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Anxiety

Anxiety is more than just feeling stressed or worried. While stress and anxious feelings are a common response to a situation where we feel under pressure, they usually pass once the stressful situation has passed, or ‘stressor’ is removed.

Anxiety is when these anxious feelings don’t go away – when they’re ongoing and happen without any particular reason or cause. It’s a serious condition that makes it hard to cope with daily life. Everyone feels anxious from time to time, but for someone experiencing anxiety, these feelings aren’t easily controlled.

Anxiety is the most common mental health condition in Cameroon. On average, one in four people – one in three women and one in five men – will experience anxiety at some stage in their life. In a 12-month period, over two million Cameroonians experience anxiety.

Anxiety is common, but the sooner people with anxiety get support, the more likely they are to recover.

Signs and symptoms

The symptoms of anxiety conditions are sometimes not all that obvious as they often develop slowly over time and, given we all experience some anxiety at various points in our lives, it can be hard to know how much is too much.

Normal anxiety tends to be limited in time and connected with some stressful situation or event, such as a job interview. The type of anxiety experienced by people with an anxiety condition is more frequent or persistent, not always connected to an obvious challenge, and impacts on their quality of life and day-to-day functioning. While each anxiety condition has its own unique features, there are some common symptoms including:

  • Physical: panic attacks, hot and cold flushes, racing heart, tightening of the chest, quick breathing, restlessness, or feeling tense, wound up and edgy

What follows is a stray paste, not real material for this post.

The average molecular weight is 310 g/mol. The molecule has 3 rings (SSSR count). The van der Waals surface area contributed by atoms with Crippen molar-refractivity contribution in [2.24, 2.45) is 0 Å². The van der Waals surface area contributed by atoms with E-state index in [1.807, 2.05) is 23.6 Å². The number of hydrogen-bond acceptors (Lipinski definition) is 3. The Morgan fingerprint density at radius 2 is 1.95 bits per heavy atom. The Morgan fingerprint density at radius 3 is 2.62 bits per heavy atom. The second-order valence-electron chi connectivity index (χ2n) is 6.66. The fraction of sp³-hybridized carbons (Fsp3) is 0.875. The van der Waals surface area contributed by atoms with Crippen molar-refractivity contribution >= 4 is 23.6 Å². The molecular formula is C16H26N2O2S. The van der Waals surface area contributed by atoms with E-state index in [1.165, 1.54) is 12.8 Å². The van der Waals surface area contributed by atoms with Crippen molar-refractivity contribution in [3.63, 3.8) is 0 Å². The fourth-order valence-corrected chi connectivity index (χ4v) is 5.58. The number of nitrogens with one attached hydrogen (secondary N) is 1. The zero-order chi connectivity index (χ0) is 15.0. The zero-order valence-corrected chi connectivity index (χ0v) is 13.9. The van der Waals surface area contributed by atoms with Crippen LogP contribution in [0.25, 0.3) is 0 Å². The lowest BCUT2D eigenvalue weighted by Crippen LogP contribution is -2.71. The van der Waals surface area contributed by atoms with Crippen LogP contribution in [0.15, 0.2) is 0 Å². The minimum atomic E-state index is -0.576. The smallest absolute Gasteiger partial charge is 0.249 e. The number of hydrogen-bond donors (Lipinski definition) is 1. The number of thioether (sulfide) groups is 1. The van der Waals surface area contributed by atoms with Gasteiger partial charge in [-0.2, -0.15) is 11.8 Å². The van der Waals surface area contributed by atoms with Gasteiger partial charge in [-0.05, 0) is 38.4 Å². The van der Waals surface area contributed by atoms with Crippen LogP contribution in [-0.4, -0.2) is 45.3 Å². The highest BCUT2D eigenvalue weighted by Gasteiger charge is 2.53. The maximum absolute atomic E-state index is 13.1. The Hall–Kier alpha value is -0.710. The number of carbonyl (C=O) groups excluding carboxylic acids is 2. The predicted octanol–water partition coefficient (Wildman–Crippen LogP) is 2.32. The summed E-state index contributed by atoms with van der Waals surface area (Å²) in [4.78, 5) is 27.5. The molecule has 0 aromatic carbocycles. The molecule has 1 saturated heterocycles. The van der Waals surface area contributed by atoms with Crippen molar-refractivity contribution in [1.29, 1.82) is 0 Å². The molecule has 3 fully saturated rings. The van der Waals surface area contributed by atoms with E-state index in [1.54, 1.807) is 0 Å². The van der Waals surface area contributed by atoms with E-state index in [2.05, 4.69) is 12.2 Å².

• Psychological: excessive fear, worry, catastrophizing, or obsessive thinking
  • Behavioural: avoidance of situations that make you feel anxious which can impact on study, work or social life

These are just some of a number of symptoms that you might experience. They’re not designed to provide a diagnosis – for that you’ll need to see a doctor – but they can be used as a guide.

What causes anxiety?

An anxiety condition isn’t developed or caused by a single factor but a combination of things. A number of other factors play a role, including personality factors, difficult life experiences and physical health. 

Family history of mental health conditions

Some people who experience anxiety conditions may have a genetic predisposition towards anxiety and these conditions can sometimes run in a family. However, having a parent or close relative experience anxiety or other mental health condition doesn’t mean you’ll automatically develop anxiety.

Personality factors

Research suggests that people with certain personality traits are more likely to have anxiety. For example, children who are perfectionists, easily flustered, timid, inhibited, lack self-esteem or want to control everything, sometimes develop anxiety during childhood, adolescence or as adults.

Ongoing stressful events

Anxiety conditions may develop because of one or more stressful life events. Common triggers include:

  • work stress or job change
  • change in living arrangements
  • pregnancy and giving birth
  • family and relationship problems
  • major emotional shock following a stressful or traumatic event
  • verbal, sexual, physical or emotional abuse or trauma
  • death or loss of a loved one.

Physical health problems

Chronic physical illness can also contribute to anxiety conditions or impact on the treatment of either the anxiety or the physical illness itself. Common chronic conditions associated with anxiety conditions include:

  • diabetes
  • asthma
  • hypertension and heart disease

Some physical conditions can mimic anxiety conditions, like an overactive thyroid. It can be useful to see a doctor and be assessed to determine whether there may be a medical cause for your feelings of anxiety.

Other mental health conditions

While some people may experience an anxiety condition on its own, others may experience multiple anxiety conditions, or other mental health conditions. Depression and anxiety conditions often occur together. It’s important to check for and get assistance for all these conditions at the same time.

Substance use

Some people who experience anxiety may use alcohol or other drugs to help them manage their condition. In some cases, this may lead to people developing a substance use problem along with their anxiety condition. Alcohol and substance use can aggravate anxiety conditions particularly as the effects of the substance wear off. It’s important to check for and get assistance for any substance use conditions at the same time.